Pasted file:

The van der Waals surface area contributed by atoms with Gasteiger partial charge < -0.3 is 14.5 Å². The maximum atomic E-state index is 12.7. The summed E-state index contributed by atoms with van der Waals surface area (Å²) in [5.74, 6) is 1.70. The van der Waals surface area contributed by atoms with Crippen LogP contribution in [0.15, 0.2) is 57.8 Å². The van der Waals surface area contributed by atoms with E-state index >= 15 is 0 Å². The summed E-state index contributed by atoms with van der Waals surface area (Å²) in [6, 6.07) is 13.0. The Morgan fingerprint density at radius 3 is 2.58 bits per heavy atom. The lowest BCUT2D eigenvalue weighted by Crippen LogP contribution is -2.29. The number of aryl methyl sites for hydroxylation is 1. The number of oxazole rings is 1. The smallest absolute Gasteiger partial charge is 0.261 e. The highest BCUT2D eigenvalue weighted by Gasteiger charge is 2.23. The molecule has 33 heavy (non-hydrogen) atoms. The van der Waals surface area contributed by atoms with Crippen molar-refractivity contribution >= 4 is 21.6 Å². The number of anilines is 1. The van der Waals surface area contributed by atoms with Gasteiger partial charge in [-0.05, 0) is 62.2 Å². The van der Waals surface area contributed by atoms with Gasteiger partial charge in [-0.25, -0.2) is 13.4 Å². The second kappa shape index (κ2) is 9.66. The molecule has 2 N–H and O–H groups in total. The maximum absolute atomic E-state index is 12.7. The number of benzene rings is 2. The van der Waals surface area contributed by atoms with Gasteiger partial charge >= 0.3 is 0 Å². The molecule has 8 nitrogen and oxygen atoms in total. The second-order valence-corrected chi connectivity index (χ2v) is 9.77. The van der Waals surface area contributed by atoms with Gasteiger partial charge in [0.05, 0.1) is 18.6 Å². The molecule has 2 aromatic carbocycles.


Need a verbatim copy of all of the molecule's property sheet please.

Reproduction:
The van der Waals surface area contributed by atoms with Gasteiger partial charge < -0.3 is 14.5 Å². The maximum atomic E-state index is 12.7. The summed E-state index contributed by atoms with van der Waals surface area (Å²) in [5.74, 6) is 1.70. The van der Waals surface area contributed by atoms with Crippen LogP contribution in [0.15, 0.2) is 57.8 Å². The van der Waals surface area contributed by atoms with E-state index >= 15 is 0 Å². The summed E-state index contributed by atoms with van der Waals surface area (Å²) in [6, 6.07) is 13.0. The Morgan fingerprint density at radius 3 is 2.58 bits per heavy atom. The lowest BCUT2D eigenvalue weighted by Crippen LogP contribution is -2.29. The number of aryl methyl sites for hydroxylation is 1. The number of oxazole rings is 1. The smallest absolute Gasteiger partial charge is 0.261 e. The highest BCUT2D eigenvalue weighted by Gasteiger charge is 2.23. The molecule has 33 heavy (non-hydrogen) atoms. The van der Waals surface area contributed by atoms with Crippen molar-refractivity contribution >= 4 is 21.6 Å². The number of anilines is 1. The van der Waals surface area contributed by atoms with Gasteiger partial charge in [-0.05, 0) is 62.2 Å². The van der Waals surface area contributed by atoms with Gasteiger partial charge in [-0.25, -0.2) is 13.4 Å². The second kappa shape index (κ2) is 9.66. The molecule has 2 N–H and O–H groups in total. The maximum absolute atomic E-state index is 12.7. The number of benzene rings is 2. The van der Waals surface area contributed by atoms with Gasteiger partial charge >= 0.3 is 0 Å². The molecule has 8 nitrogen and oxygen atoms in total. The second-order valence-corrected chi connectivity index (χ2v) is 9.77. The van der Waals surface area contributed by atoms with Gasteiger partial charge in [0.05, 0.1) is 18.6 Å². The molecule has 2 aromatic carbocycles.